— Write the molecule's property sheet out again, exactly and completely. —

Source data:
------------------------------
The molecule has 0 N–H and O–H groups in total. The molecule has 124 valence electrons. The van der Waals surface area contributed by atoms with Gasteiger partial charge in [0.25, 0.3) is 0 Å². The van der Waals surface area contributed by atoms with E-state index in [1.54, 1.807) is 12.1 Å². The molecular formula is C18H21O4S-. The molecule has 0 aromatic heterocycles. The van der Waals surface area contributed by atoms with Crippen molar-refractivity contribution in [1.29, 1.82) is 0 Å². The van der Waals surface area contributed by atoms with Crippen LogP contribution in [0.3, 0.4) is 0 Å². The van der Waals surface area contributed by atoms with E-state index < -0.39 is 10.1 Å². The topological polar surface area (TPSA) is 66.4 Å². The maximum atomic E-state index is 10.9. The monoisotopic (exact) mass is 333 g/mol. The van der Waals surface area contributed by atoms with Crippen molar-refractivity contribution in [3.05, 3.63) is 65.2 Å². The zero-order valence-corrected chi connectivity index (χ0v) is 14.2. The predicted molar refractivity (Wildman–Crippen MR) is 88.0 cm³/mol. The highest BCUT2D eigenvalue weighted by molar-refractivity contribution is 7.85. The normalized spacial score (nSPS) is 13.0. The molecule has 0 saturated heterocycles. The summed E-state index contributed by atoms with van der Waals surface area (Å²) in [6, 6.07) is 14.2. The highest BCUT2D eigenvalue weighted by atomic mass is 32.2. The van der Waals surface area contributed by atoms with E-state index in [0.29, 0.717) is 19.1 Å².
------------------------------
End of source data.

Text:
The molecule has 0 N–H and O–H groups in total. The molecule has 124 valence electrons. The van der Waals surface area contributed by atoms with Gasteiger partial charge in [0.25, 0.3) is 0 Å². The van der Waals surface area contributed by atoms with E-state index in [1.54, 1.807) is 12.1 Å². The molecular formula is C18H21O4S-. The molecule has 0 aromatic heterocycles. The van der Waals surface area contributed by atoms with Crippen molar-refractivity contribution in [1.29, 1.82) is 0 Å². The van der Waals surface area contributed by atoms with Crippen LogP contribution in [0.3, 0.4) is 0 Å². The van der Waals surface area contributed by atoms with E-state index < -0.39 is 10.1 Å². The topological polar surface area (TPSA) is 66.4 Å². The maximum atomic E-state index is 10.9. The monoisotopic (exact) mass is 333 g/mol. The van der Waals surface area contributed by atoms with Crippen molar-refractivity contribution in [3.05, 3.63) is 65.2 Å². The zero-order valence-corrected chi connectivity index (χ0v) is 14.2. The predicted molar refractivity (Wildman–Crippen MR) is 88.0 cm³/mol. The highest BCUT2D eigenvalue weighted by molar-refractivity contribution is 7.85. The normalized spacial score (nSPS) is 13.0. The molecule has 0 saturated heterocycles. The summed E-state index contributed by atoms with van der Waals surface area (Å²) in [6, 6.07) is 14.2. The highest BCUT2D eigenvalue weighted by atomic mass is 32.2. The van der Waals surface area contributed by atoms with E-state index in [0.29, 0.717) is 19.1 Å².